It’s the curse of the freelance writer, photographer, or designer: it takes years to build up a reputation and a clientele, and in the meanwhile you’re expected to work for rates that barely pay a living wage.
Well… a living wage in the United States, anyway.
Instead of picking up one-off magazine or website assignments from your current home base in the US, consider jumpstarting your post-college freelance career by taking it overseas. By setting up a home office in a country like India, Thailand, or the Philippines, you are able to actually take those spec photography jobs or penny-a-word writing jobs. You can rent a furnished apartment in the lovely neighborhoods of Chiang Mai, Thailand for $300 a month. Try doing that in Chicago, New York, or even St. Louis. Best of all, you don’t have to wait until graduation to get your freelance career started — between summer breaks, winter holidays, and study-abroad semesters, you can afford to get working now.
As long as you are not actually working for a local company in-country (not earning extra money as a Thai coffee barista, for example), you are generally able to complete freelance work for a home-country client with just a tourist visa. That is: if you are American, you need to complete work for American clients and not for any other country’s clients unless you have an appropriate work permit for that country.
As always, different countries have different regulations, and it is best to confirm all the rules and laws before setting up shop. Many countries are changing their work and visa regulations to reflect online and internet work, so due diligence is a must. Remember that tourist visas are generally limited to a certain number of days, after which you need to leave the country for a short period of time and then return again. (For college students, this means that an overseas freelancing work trip also doubles as a perfect summer break job.)
Once you are set up in your new overseas location, you need to focus on two things: completing work and building relationships. (These are, not coincidentally, the same two items you need to focus on when trying to build a freelance career in the US.) Yes, you’ll want to spend some time touring monuments and mountains, but remember you’re not overseas to act like a tourist; you’re overseas to get a job done. So grab every job you can. Take that spec job and blow it out of the water. Work for below market rate just to get that extra line on the resume. Build your portfolio, and get as many high-profile clients as possible. Use every client project you complete to get the next client, and slowly begin to climb your way up the freelance ladder.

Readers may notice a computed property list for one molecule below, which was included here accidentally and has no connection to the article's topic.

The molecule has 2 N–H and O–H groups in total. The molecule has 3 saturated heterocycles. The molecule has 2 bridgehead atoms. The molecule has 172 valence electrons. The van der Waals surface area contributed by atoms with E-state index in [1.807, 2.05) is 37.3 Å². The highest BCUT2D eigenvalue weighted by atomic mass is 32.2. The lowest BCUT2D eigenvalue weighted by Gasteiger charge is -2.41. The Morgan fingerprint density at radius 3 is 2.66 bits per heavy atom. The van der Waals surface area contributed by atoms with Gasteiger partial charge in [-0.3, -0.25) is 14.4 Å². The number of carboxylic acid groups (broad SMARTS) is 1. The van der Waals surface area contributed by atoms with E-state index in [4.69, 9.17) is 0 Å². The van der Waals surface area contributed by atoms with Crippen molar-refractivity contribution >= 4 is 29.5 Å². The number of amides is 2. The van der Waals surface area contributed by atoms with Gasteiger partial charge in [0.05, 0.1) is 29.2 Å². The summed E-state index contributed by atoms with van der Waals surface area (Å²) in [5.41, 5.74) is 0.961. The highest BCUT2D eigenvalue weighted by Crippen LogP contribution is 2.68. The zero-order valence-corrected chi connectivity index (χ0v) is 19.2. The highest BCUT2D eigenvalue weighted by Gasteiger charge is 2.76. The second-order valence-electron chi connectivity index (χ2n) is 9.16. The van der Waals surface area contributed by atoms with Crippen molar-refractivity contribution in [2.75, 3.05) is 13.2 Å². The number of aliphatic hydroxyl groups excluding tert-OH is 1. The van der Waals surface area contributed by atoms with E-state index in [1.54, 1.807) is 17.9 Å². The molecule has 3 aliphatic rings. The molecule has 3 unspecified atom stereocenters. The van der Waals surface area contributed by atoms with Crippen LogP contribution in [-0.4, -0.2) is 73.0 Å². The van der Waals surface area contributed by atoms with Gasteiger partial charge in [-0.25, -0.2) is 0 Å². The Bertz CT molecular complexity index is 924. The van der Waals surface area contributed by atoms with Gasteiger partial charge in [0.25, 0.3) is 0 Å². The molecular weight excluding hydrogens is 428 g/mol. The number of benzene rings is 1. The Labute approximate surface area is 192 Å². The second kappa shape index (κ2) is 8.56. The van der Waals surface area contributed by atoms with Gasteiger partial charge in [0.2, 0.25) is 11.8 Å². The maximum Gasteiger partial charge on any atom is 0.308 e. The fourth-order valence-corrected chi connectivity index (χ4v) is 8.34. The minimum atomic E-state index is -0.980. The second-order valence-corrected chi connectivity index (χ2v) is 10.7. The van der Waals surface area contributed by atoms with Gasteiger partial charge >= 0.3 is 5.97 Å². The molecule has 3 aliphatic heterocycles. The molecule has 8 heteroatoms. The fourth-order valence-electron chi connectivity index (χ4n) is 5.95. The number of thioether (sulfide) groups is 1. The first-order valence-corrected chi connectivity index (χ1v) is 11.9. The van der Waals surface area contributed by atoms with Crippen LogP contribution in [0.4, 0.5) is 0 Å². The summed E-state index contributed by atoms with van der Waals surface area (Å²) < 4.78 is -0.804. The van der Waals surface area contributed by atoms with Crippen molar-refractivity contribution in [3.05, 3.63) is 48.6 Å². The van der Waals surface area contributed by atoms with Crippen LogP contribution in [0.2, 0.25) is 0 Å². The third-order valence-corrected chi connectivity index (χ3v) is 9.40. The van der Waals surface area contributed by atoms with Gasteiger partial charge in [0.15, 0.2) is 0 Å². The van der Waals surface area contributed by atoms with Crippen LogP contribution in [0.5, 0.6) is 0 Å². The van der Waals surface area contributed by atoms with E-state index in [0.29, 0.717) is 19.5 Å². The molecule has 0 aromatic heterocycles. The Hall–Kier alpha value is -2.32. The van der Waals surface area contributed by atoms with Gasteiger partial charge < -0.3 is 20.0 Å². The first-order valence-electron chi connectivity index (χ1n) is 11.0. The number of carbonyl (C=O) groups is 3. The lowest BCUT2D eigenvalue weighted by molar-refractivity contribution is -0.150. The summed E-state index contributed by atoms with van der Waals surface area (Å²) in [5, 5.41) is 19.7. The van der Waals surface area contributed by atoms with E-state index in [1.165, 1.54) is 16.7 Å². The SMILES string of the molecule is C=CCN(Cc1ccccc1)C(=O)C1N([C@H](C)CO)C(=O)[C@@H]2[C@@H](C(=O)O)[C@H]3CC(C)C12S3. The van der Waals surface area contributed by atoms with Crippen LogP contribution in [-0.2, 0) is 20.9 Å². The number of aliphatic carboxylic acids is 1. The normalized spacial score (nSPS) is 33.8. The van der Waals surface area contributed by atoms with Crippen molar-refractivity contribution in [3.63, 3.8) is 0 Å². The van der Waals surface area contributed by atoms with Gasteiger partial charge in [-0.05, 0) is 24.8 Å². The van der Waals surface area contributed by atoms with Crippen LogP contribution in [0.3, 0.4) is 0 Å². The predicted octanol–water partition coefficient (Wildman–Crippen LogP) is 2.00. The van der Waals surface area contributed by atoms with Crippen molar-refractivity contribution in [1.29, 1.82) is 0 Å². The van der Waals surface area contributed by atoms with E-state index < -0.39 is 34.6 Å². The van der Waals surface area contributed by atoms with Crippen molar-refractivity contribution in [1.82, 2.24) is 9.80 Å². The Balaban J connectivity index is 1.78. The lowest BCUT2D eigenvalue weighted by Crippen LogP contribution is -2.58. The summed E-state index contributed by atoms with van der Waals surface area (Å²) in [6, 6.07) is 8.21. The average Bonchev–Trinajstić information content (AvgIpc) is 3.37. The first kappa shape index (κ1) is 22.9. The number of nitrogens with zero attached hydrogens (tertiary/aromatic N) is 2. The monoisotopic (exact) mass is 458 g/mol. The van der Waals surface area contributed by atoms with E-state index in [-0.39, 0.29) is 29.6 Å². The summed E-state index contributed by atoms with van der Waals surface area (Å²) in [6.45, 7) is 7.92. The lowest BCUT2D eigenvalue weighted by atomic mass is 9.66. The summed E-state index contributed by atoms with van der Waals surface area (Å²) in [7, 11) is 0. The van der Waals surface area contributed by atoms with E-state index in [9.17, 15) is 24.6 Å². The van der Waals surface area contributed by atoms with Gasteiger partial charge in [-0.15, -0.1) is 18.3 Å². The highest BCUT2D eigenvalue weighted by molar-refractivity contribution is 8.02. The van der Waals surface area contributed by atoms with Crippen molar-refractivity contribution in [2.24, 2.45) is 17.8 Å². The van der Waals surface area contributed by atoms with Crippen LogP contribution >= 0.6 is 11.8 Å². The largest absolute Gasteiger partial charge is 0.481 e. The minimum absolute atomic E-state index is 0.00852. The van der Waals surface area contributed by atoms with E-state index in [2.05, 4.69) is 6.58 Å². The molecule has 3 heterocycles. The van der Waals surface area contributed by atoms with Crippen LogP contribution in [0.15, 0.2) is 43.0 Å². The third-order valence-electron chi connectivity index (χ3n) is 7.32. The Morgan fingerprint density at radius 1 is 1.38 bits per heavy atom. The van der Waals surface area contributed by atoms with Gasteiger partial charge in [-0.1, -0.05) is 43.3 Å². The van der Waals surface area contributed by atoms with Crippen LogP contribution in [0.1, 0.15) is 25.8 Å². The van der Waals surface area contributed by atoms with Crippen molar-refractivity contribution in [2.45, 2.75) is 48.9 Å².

Meanwhile, build relationships both with your overseas clients and with new friends and colleagues in your current country. Find other freelancers and share tips and leads, but don’t limit yourself to just the expat group — be sure to get to know locals as well. Try learning the local language; it’ll be a good exercise for your brain and will help stretch your creative thinking.
Don’t go without knowing the overseas freelancer’s particular tips and tricks. Learn when taxi drivers are cheating you, learn how to count the local currency quickly, and learn how to safelyÃ‚Â send money onlineÃ‚Â — don’t trust PayPal as your sole overseas bank. Don’t forget to pay freelancer estimated taxes just because you live overseas, and don’t ever try to skip out on taxes just because you’re not making a lot of money yet. It’s an extremely good idea to use some of the money you save as an overseas freelancer to hire a CPA — you’ll have some interesting tax deductions, after all, and a professional can help you sort out your finances so that the IRS will approve.
Read “How to Survive as an Overseas Freelancer While Saving Money” for more helpful tips, and then go west, young freelancer — or east, or north, or south. Sometimes, to jumpstart your career, you have to start by leaving home.